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Maria S. Topalova for PROTAGON.GR exclusive

05 November 2013 / 17:11:53  

Current, diverse and delicate, the issue of adoption is back on the agenda in Greece. The Greek web site has published an article by our editor in chief and director of GRReporter Maria S. Topalova. Here we offer you the text of the article in English:

                              Maybe it is time to legalize "fast-track" adoptions

            Maria S. Topalova

            I do not like the term illegal adoptions and will explain why.

            I met Lidia and Dimitris 13 years ago when I came to work in Athens. They are foreigners like me, they were working in a multinational company, had a nice flat in the northern suburbs, a dog, they had everything except... a child. They tried different treatments, including several in-vitro procedures, but without success. Then they decided to take action. They are from a Balkan country like me. They had the right "connections" in their homeland and among the local "circles". A baby born two days earlier was brought in a basket to their house in Athens. They registered the baby in their home country and then left Greece and their highly paid jobs, settling in a Western European country. Lidia and Dimitris are graduates of UK universities and were very well aware of what they were getting involved in. They did it because it was their only chance to enjoy a child's smile at home. Hundreds of Greek families proceed in the same way.

            Many articles have been written, a lot of documentaries have been filmed, and many convictions have been announced since 2006, when the scheme of illegal adoption of babies, mostly Bulgarian Roma, was first revealed in Greece. The phenomenon, however, is flourishing because neither the public, nor the judicial and police authorities, are strong enough to look the problem in the eye. It is as follows:

            On the one hand, many families in Greece cannot have children. They want to adopt a child but there are no babies in the country which can be adopted. On the other hand, 325,000 Roma are living in neighbouring Bulgaria in whose families 10-12 children are being born sometimes. Their parents do not find it difficult to part with 1-2 of them with the official explanation that the money they will receive will help them feed the other children in the family. There is demand and there is supply to close the deal, only there is no mediator.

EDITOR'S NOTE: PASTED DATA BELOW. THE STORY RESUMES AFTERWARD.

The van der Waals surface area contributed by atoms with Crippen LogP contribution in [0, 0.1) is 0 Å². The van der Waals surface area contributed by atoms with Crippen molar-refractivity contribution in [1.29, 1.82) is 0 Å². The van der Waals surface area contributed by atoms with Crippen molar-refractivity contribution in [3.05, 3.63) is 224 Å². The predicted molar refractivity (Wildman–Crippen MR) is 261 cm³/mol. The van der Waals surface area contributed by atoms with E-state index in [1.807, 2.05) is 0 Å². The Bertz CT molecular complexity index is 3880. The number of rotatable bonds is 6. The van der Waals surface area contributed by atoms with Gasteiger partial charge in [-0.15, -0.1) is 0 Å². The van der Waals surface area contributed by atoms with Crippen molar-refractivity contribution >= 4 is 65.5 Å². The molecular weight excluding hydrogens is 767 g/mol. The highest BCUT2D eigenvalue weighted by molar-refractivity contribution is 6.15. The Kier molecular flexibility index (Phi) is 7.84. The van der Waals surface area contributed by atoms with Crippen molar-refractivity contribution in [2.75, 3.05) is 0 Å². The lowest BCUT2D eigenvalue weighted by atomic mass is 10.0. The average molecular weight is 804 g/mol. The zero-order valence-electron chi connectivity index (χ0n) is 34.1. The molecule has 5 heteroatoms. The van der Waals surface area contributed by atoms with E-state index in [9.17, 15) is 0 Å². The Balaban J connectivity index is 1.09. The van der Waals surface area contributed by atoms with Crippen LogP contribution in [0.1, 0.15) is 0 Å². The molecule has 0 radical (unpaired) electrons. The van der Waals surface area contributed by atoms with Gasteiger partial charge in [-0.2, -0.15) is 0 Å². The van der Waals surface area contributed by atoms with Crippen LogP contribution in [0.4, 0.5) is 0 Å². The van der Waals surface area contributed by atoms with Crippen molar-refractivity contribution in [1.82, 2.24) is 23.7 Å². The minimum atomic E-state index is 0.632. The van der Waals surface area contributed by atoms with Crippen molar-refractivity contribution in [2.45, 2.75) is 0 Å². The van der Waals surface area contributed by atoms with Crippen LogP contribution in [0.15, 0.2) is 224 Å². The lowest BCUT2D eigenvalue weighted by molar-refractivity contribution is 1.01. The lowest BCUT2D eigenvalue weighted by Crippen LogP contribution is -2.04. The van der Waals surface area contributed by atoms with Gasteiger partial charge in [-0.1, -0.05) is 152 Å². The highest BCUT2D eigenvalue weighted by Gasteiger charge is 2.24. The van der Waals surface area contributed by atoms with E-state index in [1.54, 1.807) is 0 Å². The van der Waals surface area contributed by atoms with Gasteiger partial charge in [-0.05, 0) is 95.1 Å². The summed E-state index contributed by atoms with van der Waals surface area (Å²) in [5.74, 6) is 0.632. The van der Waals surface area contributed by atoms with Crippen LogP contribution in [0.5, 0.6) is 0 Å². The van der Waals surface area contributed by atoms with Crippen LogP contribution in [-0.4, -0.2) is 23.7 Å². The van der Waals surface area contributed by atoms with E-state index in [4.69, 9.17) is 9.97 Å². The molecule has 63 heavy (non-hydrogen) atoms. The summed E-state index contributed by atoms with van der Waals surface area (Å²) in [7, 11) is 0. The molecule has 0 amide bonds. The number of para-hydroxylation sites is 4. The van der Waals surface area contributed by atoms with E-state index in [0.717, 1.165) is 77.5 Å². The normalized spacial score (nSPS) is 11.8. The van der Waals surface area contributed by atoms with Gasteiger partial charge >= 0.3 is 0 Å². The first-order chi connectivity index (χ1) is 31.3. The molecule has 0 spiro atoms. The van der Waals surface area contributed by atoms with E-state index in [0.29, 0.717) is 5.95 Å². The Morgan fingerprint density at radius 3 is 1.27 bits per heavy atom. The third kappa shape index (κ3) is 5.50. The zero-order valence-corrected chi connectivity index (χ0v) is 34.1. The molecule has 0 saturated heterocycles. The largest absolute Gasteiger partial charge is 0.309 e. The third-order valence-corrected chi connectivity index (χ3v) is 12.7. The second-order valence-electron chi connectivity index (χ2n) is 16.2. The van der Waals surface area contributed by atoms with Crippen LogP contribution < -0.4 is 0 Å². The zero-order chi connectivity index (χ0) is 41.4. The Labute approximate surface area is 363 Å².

And as the issue, i.e. the "fast track" adoption, is taboo for the government institutions and can only be convicted, enterprising doctors and lawyers from both sides of the border interfere and fill that gap.

            Alexandros is a fellow journalist. Several years ago, he and his wife adopted, under the "fast-track" procedure, a child from Bulgaria. The whole thing he had to go through to finalize the "deal" was very painful for him. "Every publication of a broken channel for babies only increases the price of the mediator but does not eliminate the phenomenon," he states. We know, from Brecht's "Threepenny Opera", that the exploitation of misery is a profitable business. Currently, the cost of a baby does not fall below 20,000 euro.

            Perhaps the time has come to legalize the "fast-track" adoption. Ultimately, it is not so bad. It is good for the children because they find themselves in families who love them and take care of them. It is good for the adoptive parents because their dream to have a child comes true. The biological parents are satisfied too because they have realized the only "good" they sometimes have available. The point is that there must be no coercion, victims of trafficking and exploitation of someone's misfortune. And just the state can ensure this.

            After the news about little blond Maria and the subsequent wave of revelations about children, DNA testing and identification of biological parents or not, I received a phone call from Lidia. "I feel safe nowhere," she said. Recently I spoke with Alexandros on business. "I'm afraid that if this hysteria about adoption grows, they will get to us and will take away our child," he confessed to me.

            As for the "wave of revelations”, it is our responsibility too, of journalists, and we should not become like the bull which has accidentally found itself in a china shop.

            * The names used in the article are fictitious but the people behind them are real.

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